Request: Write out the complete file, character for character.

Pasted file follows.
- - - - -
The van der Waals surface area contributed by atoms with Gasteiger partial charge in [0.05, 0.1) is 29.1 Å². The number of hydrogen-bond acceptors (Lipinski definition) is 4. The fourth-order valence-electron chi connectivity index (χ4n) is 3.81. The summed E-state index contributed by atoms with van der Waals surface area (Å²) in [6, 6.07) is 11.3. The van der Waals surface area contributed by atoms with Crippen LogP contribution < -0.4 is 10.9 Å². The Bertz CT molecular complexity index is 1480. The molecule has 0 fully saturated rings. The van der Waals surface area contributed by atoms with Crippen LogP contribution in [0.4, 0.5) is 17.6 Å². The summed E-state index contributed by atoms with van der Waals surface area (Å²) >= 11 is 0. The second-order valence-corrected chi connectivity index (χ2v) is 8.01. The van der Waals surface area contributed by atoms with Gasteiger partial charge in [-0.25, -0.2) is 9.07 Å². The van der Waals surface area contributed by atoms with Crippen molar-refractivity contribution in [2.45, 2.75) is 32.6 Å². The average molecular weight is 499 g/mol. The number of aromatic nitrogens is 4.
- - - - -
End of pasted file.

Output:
The van der Waals surface area contributed by atoms with Gasteiger partial charge in [0.05, 0.1) is 29.1 Å². The number of hydrogen-bond acceptors (Lipinski definition) is 4. The fourth-order valence-electron chi connectivity index (χ4n) is 3.81. The summed E-state index contributed by atoms with van der Waals surface area (Å²) in [6, 6.07) is 11.3. The van der Waals surface area contributed by atoms with Crippen LogP contribution < -0.4 is 10.9 Å². The Bertz CT molecular complexity index is 1480. The molecule has 0 fully saturated rings. The van der Waals surface area contributed by atoms with Crippen LogP contribution in [0.4, 0.5) is 17.6 Å². The summed E-state index contributed by atoms with van der Waals surface area (Å²) >= 11 is 0. The second-order valence-corrected chi connectivity index (χ2v) is 8.01. The van der Waals surface area contributed by atoms with Gasteiger partial charge in [-0.25, -0.2) is 9.07 Å². The van der Waals surface area contributed by atoms with Crippen molar-refractivity contribution in [2.45, 2.75) is 32.6 Å². The average molecular weight is 499 g/mol. The number of aromatic nitrogens is 4.